Everyone can agree that having the right marketing approach is vital to the success of an energy efficiency program. Done right, how we greet, converse with and nurture customers has the power to break through the countless, all-too-common barriers that ultimately prevent engagement.
Marketing is also the most exciting part of any proposal. Okay, I may be biased, but nothing can be more dessert-before-dinner satisfying than cracking open that deck and flipping ahead to the marketing section. Crisply designed graphics outline the customer data, which play off the segmentation recommendations, which inform the customer journeys, which flow seamlessly into integrated tactical mixes that drive program participation. The ultimate fulfillment: The warm and fuzzy afterglow of customer satisfaction and brand awareness. Ahhh.
But here’s the rub. It doesn’t matter how sophisticated, how integrated or how undeniably brilliant the marketing strategy is. If the execution falls flat, that plan will go no further than the proposal page. How the plan comes to life can be just as integral as the plan itself. (tweet it) And the anchor in that marketing relay race? The creative team. Yet, as important as they are, creative capabilities rarely come up in the utility-implementer courting conversation.
So as you review proposal after proposal, how do you know which one is the one? The one that can actually pull off the marketing plan it proposes? Do not fret. Over the course of this three-part blog series, we’ll reveal the discussion starters that can help the right implementer (and their marketing/creative team) rise to the top.
Question #1: How much of their creative work is created in-house vs. outsourced?
This may turn into an impassioned philosophical discussion, debating the virtues of agencies vs. in-house groups. Yet, most people agree that both have their positive qualities. Agencies are known for their high-quality, creative work presented with multiple out-of-the-box options that get people thinking and talking. In-house groups are known for their expert-level knowledge of a specific industry, brand, product or service and possess loads of experience within that niche. As a result, they can hit the ground running quickly and efficiently once given the green light.
Understanding your finalists’ creative resources can give you a better sense for what to expect. If most or all of the creative will be completed by an agency, you can ask the implementer why they chose to work with that agency. Request to see their portfolio and clients of record. What experience does the agency have with utilities or efficiency programs? And if none, how will the implementer get them up-to-speed as quickly as possible? Finally, how does working with an outside agency affect timing and costs?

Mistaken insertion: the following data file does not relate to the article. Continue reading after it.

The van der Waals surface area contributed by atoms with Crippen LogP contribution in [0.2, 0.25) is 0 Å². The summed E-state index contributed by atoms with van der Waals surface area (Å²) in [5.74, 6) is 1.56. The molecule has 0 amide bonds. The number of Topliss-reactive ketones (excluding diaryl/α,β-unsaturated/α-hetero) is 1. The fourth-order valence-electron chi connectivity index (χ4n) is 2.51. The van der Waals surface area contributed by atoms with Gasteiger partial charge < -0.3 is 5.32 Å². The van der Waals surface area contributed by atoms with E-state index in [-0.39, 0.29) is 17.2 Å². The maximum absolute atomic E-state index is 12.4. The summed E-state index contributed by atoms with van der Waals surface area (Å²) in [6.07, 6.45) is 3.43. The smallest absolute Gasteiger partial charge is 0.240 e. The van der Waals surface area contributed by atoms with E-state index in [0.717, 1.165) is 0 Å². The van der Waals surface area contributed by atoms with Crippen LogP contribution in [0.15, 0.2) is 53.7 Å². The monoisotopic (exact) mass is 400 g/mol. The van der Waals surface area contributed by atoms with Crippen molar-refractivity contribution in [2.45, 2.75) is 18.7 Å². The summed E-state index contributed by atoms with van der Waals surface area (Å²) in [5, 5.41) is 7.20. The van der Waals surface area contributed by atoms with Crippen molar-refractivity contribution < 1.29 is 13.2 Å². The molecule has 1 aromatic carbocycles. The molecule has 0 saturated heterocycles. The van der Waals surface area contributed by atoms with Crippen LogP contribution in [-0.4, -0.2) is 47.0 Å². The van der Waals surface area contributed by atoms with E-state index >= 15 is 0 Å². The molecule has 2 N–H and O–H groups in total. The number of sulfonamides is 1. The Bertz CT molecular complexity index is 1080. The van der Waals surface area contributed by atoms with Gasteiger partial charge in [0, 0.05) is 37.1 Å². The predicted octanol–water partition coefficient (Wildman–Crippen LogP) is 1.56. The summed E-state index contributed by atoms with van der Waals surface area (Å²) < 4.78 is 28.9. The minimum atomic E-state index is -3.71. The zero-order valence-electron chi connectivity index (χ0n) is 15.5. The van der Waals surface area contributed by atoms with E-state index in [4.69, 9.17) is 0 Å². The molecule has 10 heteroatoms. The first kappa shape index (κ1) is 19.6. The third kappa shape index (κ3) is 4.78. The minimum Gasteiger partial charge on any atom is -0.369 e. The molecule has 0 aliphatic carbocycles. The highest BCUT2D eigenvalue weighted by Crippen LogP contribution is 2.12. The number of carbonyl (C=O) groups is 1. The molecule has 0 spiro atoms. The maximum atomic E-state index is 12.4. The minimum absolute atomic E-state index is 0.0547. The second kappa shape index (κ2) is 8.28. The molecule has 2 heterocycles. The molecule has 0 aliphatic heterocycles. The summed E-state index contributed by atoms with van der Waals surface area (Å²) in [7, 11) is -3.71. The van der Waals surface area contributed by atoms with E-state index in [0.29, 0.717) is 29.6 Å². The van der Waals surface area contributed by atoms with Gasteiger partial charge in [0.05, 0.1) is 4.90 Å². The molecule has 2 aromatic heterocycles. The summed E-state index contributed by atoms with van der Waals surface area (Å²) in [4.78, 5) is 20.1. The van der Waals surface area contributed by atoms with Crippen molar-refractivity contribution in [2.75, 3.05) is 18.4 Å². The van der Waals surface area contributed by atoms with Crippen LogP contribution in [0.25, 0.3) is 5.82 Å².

If the creative work will be done in-house, you can ask about the team’s design, writing, branding and presentation experience – not just with efficiency program marketing, but other industries and clients. Has the team’s creative work ever been recognized by the marketing or advertising industries? Pick a marketing sample from the proposal and ask them how it came to be. Was it an independently developed concept/campaign or a utility-developed template? What was the objective, strategy, result? What creative best practices do they use?
Franklin Energy’s Approach: In-house and Ingrained
Franklin Energy’s creative team brings nearly 20 years of ad agency experience to program marketing, so you can expect brand-focused, innovative work and dazzling presentations that hit the mark. But we also have 17 years of energy efficiency experience, so by “hit the mark,” I’m referring to the message-brand-timing-budget bull’s-eye. In fact, Franklin Energy’s creative team has been recognized six times in the last two years by the Business Marketing Association (BMA) for creativity and effectiveness in business-to-business marketing.
90-percent of everything we create is produced in-house. Of the 10-percent that isn’t, we work hand-in-hand with a trusted network of agencies and freelancers to help us fulfill our vision – all of whom are deeply entrenched in the efficiency world. For our clients, the result is the best of both worlds: agency-level quality and creativity, paired with deep-seated efficiency knowledge.
Stay tuned for our second discussion starter featured in next week’s post, where we’ll discuss why an implementer’s internal marketing processes can not only affect timing and cost, but creative quality as well.
Lori Szolwinski proves daily that her creative depths have no limit. She has a knack for writing words that jump off the page, drawing in readers and expertly conveying their message. Lori leverages her advertising agency background to ensure quality, while producing copy through the lens of a demand side management expert. She holds a bachelor’s degree in communication design and advertising from the College for Creative Studies.